The creators of the hyper-violent Grand Theft Auto video game series may have gone too far this time. A sequel to a best-selling gorefest has been banned in the U.K. and won't be sold in the U.S. Stephen Beard reports.
The Stax record label got its start 50 years ago and featured such legends as Otis Redding, Isaac Hayes and Booker T and the MGs. Now, after a bankruptcy and two buyouts, it's about to get another spin. Trey Kay reports.
A study released yesterday says most parents would support a federal crackdown on TV sex and violence. Pressure's building for Congress to act, but TV companies say censorship should be left to individuals and the marketplace. Jill Barshay reports.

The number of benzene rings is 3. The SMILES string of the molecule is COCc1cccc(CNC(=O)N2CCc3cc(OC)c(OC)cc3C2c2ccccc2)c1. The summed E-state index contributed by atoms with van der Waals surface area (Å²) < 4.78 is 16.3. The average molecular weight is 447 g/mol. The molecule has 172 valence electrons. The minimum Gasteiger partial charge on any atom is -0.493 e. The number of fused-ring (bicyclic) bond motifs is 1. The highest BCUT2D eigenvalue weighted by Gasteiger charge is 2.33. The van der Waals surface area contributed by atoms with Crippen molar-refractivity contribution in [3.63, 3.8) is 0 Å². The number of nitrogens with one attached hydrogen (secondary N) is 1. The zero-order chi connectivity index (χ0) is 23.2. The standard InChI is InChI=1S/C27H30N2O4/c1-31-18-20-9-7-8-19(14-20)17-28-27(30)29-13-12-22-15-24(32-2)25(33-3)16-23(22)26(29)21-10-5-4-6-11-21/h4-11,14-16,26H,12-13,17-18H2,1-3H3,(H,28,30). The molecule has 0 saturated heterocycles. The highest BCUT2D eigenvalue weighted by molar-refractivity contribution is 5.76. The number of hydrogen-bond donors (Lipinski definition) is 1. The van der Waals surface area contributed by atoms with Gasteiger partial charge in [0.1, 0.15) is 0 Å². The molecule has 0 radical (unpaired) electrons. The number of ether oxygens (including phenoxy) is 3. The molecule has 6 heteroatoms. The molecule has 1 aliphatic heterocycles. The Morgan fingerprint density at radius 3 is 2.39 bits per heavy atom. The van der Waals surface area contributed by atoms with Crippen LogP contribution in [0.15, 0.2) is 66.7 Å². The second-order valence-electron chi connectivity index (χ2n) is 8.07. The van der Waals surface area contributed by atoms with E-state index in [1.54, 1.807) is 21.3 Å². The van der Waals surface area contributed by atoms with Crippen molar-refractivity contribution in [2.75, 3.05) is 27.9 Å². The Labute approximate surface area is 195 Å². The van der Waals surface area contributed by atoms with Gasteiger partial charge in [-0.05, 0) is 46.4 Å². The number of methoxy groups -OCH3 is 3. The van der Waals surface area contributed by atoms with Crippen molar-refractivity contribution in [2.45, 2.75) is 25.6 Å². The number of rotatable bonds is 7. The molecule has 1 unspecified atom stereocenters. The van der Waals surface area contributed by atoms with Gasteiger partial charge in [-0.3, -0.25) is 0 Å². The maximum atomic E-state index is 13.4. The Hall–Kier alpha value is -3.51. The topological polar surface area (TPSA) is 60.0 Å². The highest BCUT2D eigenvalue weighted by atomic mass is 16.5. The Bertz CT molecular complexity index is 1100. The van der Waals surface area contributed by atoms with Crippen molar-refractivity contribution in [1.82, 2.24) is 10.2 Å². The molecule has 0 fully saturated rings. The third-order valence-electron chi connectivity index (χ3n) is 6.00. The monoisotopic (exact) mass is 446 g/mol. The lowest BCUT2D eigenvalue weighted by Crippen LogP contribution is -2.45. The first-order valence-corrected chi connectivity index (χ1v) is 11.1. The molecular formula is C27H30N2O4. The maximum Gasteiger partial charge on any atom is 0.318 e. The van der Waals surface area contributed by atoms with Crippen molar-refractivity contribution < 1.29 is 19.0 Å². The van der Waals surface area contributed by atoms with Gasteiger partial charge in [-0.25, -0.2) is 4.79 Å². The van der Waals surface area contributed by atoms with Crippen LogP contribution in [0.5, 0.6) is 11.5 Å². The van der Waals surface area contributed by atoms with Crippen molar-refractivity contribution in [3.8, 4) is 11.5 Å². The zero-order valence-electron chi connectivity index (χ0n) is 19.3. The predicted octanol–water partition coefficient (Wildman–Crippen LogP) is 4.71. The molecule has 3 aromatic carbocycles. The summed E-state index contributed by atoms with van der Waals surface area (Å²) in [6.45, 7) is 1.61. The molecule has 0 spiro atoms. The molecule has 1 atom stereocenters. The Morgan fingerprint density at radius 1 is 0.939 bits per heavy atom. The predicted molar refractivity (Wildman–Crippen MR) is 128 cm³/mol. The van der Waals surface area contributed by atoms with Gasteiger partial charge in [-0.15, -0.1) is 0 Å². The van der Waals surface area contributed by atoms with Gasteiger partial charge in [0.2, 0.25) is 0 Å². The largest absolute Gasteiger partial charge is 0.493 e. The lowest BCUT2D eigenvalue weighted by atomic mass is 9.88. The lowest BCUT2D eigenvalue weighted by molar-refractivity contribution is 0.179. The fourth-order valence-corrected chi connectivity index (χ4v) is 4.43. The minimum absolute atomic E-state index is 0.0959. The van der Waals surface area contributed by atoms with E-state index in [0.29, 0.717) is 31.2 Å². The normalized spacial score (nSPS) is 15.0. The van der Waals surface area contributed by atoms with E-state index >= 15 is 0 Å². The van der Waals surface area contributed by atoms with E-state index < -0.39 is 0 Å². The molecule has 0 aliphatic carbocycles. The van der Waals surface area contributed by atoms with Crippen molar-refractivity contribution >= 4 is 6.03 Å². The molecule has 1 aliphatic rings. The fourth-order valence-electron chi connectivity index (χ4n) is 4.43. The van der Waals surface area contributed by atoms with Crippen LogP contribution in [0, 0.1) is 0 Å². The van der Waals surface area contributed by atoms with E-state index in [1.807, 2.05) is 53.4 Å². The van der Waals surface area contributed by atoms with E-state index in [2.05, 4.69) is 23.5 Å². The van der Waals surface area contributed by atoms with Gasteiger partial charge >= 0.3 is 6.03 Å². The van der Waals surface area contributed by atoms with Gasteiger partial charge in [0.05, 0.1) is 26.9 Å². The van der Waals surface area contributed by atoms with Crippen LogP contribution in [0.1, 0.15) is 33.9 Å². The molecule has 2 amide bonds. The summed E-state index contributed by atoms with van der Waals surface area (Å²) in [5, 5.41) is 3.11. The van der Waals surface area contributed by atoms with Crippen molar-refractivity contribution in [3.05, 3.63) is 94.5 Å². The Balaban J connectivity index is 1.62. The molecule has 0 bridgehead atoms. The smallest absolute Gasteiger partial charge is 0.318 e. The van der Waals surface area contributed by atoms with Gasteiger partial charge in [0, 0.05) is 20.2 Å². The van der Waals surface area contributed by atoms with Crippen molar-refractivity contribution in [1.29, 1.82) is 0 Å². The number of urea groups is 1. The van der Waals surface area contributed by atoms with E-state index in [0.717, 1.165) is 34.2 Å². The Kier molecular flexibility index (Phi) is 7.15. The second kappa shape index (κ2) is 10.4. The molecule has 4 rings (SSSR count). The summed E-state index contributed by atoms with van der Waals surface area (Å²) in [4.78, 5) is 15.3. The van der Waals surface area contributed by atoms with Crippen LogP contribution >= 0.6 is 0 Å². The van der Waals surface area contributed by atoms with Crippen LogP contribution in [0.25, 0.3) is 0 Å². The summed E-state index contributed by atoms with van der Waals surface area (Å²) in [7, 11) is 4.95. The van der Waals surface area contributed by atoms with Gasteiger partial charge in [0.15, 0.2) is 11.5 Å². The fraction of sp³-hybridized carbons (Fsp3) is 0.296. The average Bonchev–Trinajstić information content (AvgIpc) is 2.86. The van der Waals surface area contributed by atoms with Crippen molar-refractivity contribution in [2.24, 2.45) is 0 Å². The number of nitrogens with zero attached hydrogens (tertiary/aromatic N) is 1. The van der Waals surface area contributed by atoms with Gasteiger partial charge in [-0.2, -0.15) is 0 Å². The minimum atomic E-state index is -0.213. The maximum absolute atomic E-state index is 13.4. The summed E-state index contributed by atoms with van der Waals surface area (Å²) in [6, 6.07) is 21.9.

If you just can't put down that PSP... you may need psychiatric help says the AMA. It's considering adding video game addiction to its diagnostic manual. But don't expect gamers to take the new label too seriously, Alisa Roth reports.
It's the Beta vs. VHS battle of our time... two rival formats for high-definition DVDs are vying for market share. A move by the nation's biggest DVD rental retailer could tip the balance. Dan Grech reports.
With the series finale of "The Sopranos" last week, HBO finds itself for the first time with no smash hit and nothing in the pipeline. But it'll be interesting to watch how they handle that huge transition, says Daily Variety's Mike Speier.
Tonight Show viewers next week will see something not seen on TV in years: a live commercial. It's an attempt to keep viewers and advertisers from switching off. Amy Scott reports the answer may lie in the past.